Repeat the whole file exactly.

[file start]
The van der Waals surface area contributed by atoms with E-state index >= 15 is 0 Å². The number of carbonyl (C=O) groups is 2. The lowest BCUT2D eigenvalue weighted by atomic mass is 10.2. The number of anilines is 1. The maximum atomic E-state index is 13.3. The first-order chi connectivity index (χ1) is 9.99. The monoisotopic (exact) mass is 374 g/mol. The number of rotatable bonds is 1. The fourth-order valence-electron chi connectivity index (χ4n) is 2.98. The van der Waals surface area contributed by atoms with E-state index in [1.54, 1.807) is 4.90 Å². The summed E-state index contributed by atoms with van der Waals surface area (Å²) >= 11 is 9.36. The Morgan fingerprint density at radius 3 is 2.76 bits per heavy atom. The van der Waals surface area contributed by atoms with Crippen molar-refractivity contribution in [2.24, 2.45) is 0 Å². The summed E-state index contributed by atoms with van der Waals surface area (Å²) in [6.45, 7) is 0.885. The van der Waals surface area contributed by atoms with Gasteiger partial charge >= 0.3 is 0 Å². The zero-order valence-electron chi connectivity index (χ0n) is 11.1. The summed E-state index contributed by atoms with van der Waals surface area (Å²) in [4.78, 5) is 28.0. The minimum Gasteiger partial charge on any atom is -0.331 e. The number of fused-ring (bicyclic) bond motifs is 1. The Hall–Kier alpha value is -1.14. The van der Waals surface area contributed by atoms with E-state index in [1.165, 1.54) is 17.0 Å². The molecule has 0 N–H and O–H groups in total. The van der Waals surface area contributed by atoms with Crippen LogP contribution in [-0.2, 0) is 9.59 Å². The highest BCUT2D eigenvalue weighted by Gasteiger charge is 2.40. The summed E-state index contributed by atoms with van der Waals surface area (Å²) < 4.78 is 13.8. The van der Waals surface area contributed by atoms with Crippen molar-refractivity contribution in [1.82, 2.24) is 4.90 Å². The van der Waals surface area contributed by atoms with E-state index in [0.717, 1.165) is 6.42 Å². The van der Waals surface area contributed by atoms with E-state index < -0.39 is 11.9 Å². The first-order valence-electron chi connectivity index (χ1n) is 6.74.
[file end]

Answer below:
The van der Waals surface area contributed by atoms with E-state index >= 15 is 0 Å². The number of carbonyl (C=O) groups is 2. The lowest BCUT2D eigenvalue weighted by atomic mass is 10.2. The number of anilines is 1. The maximum atomic E-state index is 13.3. The first-order chi connectivity index (χ1) is 9.99. The monoisotopic (exact) mass is 374 g/mol. The number of rotatable bonds is 1. The fourth-order valence-electron chi connectivity index (χ4n) is 2.98. The van der Waals surface area contributed by atoms with E-state index in [1.54, 1.807) is 4.90 Å². The summed E-state index contributed by atoms with van der Waals surface area (Å²) >= 11 is 9.36. The Morgan fingerprint density at radius 3 is 2.76 bits per heavy atom. The van der Waals surface area contributed by atoms with Crippen molar-refractivity contribution in [2.24, 2.45) is 0 Å². The summed E-state index contributed by atoms with van der Waals surface area (Å²) in [6.45, 7) is 0.885. The van der Waals surface area contributed by atoms with Gasteiger partial charge >= 0.3 is 0 Å². The zero-order valence-electron chi connectivity index (χ0n) is 11.1. The summed E-state index contributed by atoms with van der Waals surface area (Å²) in [4.78, 5) is 28.0. The minimum Gasteiger partial charge on any atom is -0.331 e. The number of fused-ring (bicyclic) bond motifs is 1. The Hall–Kier alpha value is -1.14. The van der Waals surface area contributed by atoms with E-state index in [1.165, 1.54) is 17.0 Å². The molecule has 0 N–H and O–H groups in total. The van der Waals surface area contributed by atoms with Crippen LogP contribution in [-0.2, 0) is 9.59 Å². The highest BCUT2D eigenvalue weighted by Gasteiger charge is 2.40. The summed E-state index contributed by atoms with van der Waals surface area (Å²) < 4.78 is 13.8. The van der Waals surface area contributed by atoms with Crippen molar-refractivity contribution in [1.82, 2.24) is 4.90 Å². The van der Waals surface area contributed by atoms with E-state index in [0.717, 1.165) is 6.42 Å². The van der Waals surface area contributed by atoms with E-state index < -0.39 is 11.9 Å². The first-order valence-electron chi connectivity index (χ1n) is 6.74.